Former police detective Carl Voller has won an award for a short story he wrote about suicide inspired by the deaths of his father and a workmate. Photo Patrick Woods
Former police detective Carl Voller has won an award for a short story he wrote about suicide inspired by the deaths of his father and a workmate. Photo Patrick Woods

Former detective’s pain wins him writing award

THE suicide of his father and a workmate led a former Coast detective to pour his heartache onto paper and win an esteemed writing award.

Carl Voller, 61, spent 32 years in the police force including 10 years working as a detective finding justice for child victims and teaching them about safety.

He found teaching was his true calling and enrolled at the University of the Sunshine Coast in 2014 to study secondary teaching and creative writing.

"Nearly every shift as a police officer at Maroochydore I would end up in the back of an ambulance trying to talk someone out of suicide," Mr Voller said.

"My father committed suicide, my workmate committed suicide, I've had suicidal thoughts because of what I've been exposed to and one day my 13-year-old son told me he didn't want to live anymore which really rocked me because I was terrified to lose another family member to suicide.

"These experiences inspired me to write a short story about generational suicide."

Former police detective Carl Voller pictured with his son Michael Voller, 13. Photo Patrick Woods / Sunshine Coast Daily.
Former police detective Carl Voller pictured with his son Michael Voller, 13. Photo Patrick Woods / Sunshine Coast Daily.

Mr Voller's story Children of Suicide has won him the Gary Crew Award for Creative Writing.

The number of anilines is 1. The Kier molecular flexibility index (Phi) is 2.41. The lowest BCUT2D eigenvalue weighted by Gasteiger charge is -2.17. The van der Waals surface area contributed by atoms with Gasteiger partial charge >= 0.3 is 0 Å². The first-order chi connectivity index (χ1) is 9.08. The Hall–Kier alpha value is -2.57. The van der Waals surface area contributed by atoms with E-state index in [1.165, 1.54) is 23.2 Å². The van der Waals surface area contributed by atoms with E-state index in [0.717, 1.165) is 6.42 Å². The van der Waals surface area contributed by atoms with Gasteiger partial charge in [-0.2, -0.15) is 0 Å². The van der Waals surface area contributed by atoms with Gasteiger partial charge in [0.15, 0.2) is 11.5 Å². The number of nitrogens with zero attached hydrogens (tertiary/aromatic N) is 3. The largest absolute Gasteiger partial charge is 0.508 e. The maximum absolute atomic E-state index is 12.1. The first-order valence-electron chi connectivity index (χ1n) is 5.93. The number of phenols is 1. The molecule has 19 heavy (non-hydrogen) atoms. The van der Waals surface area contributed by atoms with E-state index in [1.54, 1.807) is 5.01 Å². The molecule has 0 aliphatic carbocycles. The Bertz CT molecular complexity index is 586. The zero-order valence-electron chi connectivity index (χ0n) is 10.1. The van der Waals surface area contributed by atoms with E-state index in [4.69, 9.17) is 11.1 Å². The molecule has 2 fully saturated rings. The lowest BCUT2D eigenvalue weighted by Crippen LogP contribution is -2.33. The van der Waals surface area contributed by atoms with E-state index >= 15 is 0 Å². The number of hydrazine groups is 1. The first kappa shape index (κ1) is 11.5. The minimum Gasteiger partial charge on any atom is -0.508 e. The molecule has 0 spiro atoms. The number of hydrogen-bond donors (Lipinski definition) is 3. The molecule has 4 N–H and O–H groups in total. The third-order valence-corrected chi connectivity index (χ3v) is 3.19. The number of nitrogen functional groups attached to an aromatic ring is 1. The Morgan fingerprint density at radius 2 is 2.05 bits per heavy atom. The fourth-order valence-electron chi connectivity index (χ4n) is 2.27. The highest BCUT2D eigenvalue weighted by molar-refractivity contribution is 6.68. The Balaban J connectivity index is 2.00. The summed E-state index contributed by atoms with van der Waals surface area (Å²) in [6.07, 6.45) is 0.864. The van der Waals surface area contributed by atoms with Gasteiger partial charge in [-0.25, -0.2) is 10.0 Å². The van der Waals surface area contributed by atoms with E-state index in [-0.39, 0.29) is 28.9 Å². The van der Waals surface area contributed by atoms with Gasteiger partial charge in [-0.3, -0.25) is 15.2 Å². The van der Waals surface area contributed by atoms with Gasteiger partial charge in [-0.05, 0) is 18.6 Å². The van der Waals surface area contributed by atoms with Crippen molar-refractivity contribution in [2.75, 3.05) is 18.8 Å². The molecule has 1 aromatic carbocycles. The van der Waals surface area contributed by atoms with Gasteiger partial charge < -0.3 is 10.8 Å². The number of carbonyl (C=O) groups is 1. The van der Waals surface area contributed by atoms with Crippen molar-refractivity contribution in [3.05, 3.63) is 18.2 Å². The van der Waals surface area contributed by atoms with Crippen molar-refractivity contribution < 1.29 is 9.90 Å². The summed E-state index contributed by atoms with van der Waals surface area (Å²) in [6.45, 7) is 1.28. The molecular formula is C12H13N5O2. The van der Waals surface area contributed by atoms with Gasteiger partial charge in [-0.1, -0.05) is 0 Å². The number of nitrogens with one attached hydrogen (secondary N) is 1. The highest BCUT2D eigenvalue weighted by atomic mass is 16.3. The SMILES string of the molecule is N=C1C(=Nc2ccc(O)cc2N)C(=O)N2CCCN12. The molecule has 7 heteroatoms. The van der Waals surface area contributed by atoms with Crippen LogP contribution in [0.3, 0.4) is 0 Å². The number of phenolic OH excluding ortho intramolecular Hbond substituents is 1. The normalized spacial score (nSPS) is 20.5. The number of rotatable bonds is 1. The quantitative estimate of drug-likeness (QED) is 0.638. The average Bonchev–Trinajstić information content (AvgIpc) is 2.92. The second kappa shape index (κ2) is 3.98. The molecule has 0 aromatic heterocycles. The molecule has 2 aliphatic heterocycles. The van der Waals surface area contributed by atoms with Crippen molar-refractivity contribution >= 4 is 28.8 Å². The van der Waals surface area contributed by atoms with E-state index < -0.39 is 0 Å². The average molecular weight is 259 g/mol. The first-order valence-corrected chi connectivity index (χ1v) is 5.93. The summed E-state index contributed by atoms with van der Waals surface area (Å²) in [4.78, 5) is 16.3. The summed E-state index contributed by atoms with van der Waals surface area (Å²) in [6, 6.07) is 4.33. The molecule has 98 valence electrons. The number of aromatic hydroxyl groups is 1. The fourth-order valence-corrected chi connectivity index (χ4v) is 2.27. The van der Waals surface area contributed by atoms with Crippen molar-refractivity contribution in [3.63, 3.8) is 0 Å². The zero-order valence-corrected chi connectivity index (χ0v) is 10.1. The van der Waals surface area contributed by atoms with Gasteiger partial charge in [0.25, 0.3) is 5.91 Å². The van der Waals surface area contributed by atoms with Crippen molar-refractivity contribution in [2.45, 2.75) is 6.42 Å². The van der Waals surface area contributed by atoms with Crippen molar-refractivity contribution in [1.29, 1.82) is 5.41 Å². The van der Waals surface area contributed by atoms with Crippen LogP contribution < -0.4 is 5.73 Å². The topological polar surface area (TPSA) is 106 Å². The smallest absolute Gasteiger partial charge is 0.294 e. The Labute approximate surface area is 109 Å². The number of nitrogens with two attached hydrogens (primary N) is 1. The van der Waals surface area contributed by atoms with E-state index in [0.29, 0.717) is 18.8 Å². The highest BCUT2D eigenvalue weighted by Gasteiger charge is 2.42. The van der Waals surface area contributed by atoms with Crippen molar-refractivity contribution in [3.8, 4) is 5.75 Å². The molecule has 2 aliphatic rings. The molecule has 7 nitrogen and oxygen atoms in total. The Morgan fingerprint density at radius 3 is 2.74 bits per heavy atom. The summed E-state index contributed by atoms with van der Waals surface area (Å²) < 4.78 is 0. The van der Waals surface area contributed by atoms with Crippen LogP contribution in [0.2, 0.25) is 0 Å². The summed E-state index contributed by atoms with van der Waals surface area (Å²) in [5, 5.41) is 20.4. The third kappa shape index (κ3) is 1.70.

The father-of-12 said it was a story written by Gary Crew that initially inspired him to enrol in a creative writing degree.

USC Creative Writing academic Dr Paul Williams will present Mr Voller with the award on Monday during a creative writing lecture.

"I've been trying to win the award for years but there's tough competition because it's open to honours and PhD students as well as undergrads," Mr Voller said.

"I think what got me there this year was writing with so much passion and writing about something I knew so well.

"It was hard reliving those experiences and I shed tears as I wrote it but it was also therapeutic and healing."

Mr Voller said suicide was a controversial subject but he wanted to inspire others to talk about their mental health struggles.

"My story is about something really important and suicide rips families apart," he said.

"People who are exposed to it need help and they need hope.

"Only in talking about suicide will someone find hope for a better future."

If you or someone you know needs support for issues mentioned in this story, contact Lifeline on 13 11 14.